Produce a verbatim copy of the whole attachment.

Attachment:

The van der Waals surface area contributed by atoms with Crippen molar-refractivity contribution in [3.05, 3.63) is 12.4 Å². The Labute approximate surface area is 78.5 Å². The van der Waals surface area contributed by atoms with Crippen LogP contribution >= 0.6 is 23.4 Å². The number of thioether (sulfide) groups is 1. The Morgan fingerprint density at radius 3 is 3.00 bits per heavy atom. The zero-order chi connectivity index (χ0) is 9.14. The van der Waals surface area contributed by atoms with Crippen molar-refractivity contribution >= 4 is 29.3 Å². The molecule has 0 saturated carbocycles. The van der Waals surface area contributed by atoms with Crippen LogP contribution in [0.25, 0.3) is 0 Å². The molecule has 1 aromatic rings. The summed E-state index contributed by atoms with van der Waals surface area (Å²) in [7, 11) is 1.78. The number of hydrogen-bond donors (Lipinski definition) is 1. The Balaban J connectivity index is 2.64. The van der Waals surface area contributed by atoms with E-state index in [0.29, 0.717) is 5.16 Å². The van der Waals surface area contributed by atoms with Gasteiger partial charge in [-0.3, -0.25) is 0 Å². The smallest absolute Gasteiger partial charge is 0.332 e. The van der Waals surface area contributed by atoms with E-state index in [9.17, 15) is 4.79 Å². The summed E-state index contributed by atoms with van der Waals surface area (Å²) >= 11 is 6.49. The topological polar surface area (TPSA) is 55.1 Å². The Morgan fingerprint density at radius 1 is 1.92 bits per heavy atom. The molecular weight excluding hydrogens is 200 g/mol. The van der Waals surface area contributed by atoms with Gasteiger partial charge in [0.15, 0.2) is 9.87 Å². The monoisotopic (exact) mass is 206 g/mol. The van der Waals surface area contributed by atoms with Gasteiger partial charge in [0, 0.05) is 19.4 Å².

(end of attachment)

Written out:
The van der Waals surface area contributed by atoms with Crippen molar-refractivity contribution in [3.05, 3.63) is 12.4 Å². The Labute approximate surface area is 78.5 Å². The van der Waals surface area contributed by atoms with Crippen LogP contribution >= 0.6 is 23.4 Å². The number of thioether (sulfide) groups is 1. The Morgan fingerprint density at radius 3 is 3.00 bits per heavy atom. The zero-order chi connectivity index (χ0) is 9.14. The van der Waals surface area contributed by atoms with Crippen molar-refractivity contribution >= 4 is 29.3 Å². The molecule has 0 saturated carbocycles. The van der Waals surface area contributed by atoms with Crippen LogP contribution in [0.25, 0.3) is 0 Å². The molecule has 1 aromatic rings. The summed E-state index contributed by atoms with van der Waals surface area (Å²) in [7, 11) is 1.78. The number of hydrogen-bond donors (Lipinski definition) is 1. The Balaban J connectivity index is 2.64. The van der Waals surface area contributed by atoms with E-state index in [0.29, 0.717) is 5.16 Å². The van der Waals surface area contributed by atoms with Gasteiger partial charge in [-0.3, -0.25) is 0 Å². The smallest absolute Gasteiger partial charge is 0.332 e. The van der Waals surface area contributed by atoms with E-state index in [9.17, 15) is 4.79 Å². The summed E-state index contributed by atoms with van der Waals surface area (Å²) >= 11 is 6.49. The topological polar surface area (TPSA) is 55.1 Å². The Morgan fingerprint density at radius 1 is 1.92 bits per heavy atom. The molecular weight excluding hydrogens is 200 g/mol. The van der Waals surface area contributed by atoms with Gasteiger partial charge in [0.15, 0.2) is 9.87 Å². The monoisotopic (exact) mass is 206 g/mol. The van der Waals surface area contributed by atoms with Gasteiger partial charge in [0, 0.05) is 19.4 Å².